Ms Rampa, who said she was present as the vandalism took place, said they chose Ash Wednesday to carry out the attack on the monument because it was the beginning of Lent, a time for Catholic reflection.
“We are very shocked by the presence of the sword on the cross, which is completely antithetical to what Jesus said,” she said.
“It’s really blasphemous to put it there, even though it’s been there a long time.
“The guy who designed it was apparently trying not to glorify war, but he obviously hadn’t read the gospels and didn’t understand that putting a sword in the place of Jesus was an insult to Jesus.”
The memorial honoured fallen Australian soldiers and the man credited as being the founder of Anzac Day, Canon David Garland.
Cr Quirk said council officers attended the scene on Wednesday night after his office was alerted to the act by Fairfax Media and confirmed the damage.
Police were then called.
“I am appalled at the vandalism that has occurred at the Toowong War Memorial in the lead-up to Anzac Day,” Cr Quirk said.
“Canon Garland is the architect of Anzac Day and this destruction is disrespectful to him and to all fallen soldiers and returned service men and women.”
Cr Quirk said Canon Garland Place had great historical significance, as it served as the focus of Queensland’s Anzac Day commemorations until the completion of the Anzac Square in the CBD in 1930.
“Council’s stonemason will inspect the damage today but we are hopeful it can be repaired in time for this year’s Anzac Day ceremonies,” he said.
Cr Quirk said the council would also seek reimbursement of costs from the alleged offenders through the courts.
RSL Queensland state president Stewart Cameron was similarly outraged.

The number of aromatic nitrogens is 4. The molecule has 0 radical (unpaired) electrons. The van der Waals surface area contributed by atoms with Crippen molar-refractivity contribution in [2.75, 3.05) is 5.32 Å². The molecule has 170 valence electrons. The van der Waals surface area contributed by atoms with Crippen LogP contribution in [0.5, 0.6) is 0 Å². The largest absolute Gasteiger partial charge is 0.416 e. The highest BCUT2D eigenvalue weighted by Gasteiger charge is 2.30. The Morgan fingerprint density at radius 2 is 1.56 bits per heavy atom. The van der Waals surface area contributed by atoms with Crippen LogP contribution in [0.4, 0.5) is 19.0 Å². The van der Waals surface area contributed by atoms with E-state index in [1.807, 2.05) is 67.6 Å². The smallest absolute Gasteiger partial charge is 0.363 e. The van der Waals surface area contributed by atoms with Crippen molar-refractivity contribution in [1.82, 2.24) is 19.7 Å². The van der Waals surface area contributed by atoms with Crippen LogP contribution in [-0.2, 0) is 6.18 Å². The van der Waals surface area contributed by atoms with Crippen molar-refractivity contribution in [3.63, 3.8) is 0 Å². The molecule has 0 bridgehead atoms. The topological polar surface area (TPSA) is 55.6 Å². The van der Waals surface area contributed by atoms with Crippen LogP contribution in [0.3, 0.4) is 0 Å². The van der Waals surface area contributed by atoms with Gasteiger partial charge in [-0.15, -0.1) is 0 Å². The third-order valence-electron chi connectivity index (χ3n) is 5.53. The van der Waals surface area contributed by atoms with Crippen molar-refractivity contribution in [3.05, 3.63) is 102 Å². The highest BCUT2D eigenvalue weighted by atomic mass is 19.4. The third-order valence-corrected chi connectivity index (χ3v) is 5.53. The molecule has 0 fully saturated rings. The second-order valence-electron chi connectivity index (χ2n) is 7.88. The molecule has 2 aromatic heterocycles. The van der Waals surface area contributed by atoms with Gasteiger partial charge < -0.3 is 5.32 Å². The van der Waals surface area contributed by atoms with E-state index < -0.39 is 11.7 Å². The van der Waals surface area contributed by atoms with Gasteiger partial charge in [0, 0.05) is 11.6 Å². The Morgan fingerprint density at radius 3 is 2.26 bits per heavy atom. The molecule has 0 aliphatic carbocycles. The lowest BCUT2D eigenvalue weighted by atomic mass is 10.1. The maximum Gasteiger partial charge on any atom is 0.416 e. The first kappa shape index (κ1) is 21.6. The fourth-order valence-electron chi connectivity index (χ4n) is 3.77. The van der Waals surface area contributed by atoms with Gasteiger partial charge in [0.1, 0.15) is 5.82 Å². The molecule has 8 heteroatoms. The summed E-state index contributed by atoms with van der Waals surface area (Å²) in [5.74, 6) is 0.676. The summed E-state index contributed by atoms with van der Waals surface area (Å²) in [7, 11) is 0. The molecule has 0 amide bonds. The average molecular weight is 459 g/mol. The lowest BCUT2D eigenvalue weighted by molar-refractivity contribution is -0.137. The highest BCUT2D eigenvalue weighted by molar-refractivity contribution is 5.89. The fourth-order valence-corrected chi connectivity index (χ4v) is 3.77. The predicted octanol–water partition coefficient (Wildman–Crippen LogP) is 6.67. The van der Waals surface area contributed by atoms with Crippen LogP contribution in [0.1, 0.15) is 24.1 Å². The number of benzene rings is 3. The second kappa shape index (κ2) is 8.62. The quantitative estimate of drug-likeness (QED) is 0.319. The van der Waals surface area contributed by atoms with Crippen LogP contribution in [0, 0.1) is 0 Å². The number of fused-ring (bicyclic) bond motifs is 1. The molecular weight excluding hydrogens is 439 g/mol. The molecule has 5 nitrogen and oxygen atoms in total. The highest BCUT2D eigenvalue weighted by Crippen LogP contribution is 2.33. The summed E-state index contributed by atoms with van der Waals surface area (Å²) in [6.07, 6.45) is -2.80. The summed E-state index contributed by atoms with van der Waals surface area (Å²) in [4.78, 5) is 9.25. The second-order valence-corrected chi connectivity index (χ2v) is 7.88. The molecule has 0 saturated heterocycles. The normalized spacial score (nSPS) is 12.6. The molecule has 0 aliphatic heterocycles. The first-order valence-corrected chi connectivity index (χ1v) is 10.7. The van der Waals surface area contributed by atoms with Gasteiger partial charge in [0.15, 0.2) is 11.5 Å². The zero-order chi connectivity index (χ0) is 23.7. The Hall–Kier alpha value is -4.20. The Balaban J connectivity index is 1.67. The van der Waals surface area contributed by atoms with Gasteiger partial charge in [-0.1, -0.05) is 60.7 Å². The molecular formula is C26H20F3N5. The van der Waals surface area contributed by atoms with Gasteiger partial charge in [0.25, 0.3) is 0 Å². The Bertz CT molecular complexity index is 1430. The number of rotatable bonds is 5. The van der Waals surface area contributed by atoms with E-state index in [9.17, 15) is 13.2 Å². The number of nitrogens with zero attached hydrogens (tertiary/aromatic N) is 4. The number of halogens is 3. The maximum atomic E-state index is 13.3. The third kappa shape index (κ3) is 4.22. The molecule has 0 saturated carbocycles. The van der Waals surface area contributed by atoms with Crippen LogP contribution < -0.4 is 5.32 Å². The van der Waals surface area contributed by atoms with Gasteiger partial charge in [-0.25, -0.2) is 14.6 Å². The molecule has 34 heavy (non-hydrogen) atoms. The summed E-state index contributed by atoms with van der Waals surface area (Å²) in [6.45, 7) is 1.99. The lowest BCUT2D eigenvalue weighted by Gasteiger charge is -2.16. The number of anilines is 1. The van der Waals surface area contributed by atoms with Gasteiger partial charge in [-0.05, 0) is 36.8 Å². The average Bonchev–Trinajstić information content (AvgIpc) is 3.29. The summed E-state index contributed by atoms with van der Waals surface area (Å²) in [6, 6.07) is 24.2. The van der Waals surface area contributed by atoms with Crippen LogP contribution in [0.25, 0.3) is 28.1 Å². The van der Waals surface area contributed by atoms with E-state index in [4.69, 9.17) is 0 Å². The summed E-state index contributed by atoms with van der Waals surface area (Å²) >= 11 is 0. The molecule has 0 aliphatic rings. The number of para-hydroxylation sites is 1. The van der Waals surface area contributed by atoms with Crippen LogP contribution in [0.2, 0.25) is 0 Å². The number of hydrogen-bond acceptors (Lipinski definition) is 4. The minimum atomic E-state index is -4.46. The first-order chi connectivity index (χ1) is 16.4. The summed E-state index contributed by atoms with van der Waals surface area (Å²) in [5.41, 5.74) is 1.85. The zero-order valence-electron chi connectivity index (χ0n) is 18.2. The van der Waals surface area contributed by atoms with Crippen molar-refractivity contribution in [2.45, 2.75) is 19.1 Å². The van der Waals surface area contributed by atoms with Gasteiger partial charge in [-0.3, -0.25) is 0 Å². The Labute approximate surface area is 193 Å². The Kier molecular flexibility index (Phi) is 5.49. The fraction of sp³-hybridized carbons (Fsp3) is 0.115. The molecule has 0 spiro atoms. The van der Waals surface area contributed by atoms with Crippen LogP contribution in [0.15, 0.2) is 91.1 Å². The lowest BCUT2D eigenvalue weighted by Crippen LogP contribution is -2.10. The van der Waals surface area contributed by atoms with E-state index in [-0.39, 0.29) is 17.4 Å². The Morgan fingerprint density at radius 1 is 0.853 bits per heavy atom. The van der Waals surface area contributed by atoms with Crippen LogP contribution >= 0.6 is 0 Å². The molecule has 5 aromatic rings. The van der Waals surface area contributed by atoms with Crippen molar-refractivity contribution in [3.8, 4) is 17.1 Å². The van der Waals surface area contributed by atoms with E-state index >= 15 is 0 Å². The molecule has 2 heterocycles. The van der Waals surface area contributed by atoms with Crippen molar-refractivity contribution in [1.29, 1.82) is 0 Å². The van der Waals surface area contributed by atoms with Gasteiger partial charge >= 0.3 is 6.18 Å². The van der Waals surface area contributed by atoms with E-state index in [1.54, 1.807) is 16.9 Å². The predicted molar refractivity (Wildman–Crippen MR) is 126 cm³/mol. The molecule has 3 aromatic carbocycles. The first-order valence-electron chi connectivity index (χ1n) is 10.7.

“The RSL Queensland is appalled by the vandalism of one of Brisbane’s most sacred war memorials and sites,” he said.
“Anyone who would defile a monument that pays respect to the brave men and women who have served their country for a cheap publicity stunt is the lowest of the low.
“We find their conduct abhorrent and trust these vandals will feel the full weight of the law.”
In an emailed statement, sent to Fairfax Media along with photographs of the desecration on Wednesday night, Mr Dowling said he would “willingly accept any consequences of this call to repentance”.
“Jesus’s last words to his disciples before he was taken away were ‘put away your sword’,” he said.
“For the first three centuries, his followers largely obeyed these words and refused to kill their enemies.
“With the conversion of Emperor Constantine all this changed, and ever since Christians have blessed countless wars, and even lead their own.
“We come here today to repent all wars blessed by the Christian churches. We come to remove the sword from the cross on which our saviour was crucified.
“We come to beat it into a ‘ploughshare’, in this case a garden hoe. The ploughshare is a symbol of life. The sword is a symbol of death. We choose life.”
Police charged Mr Dowling and a Greenslopes man, 30, with one count each of wilful damage on Thursday afternoon. They were due to appear in the Brisbane Magistrates Court on March 16.
A spokesman for the Catholic Archdiocese of Brisbane said the Catholic Workers were a “group of lay people” with no ties to the Archdiocese.
“The Archdiocese supports any police investigation into this matter,” he said.
“The cemeteries of Brisbane mean a lot to the families and friends of the deceased. These sites should be treated with the utmost respect.”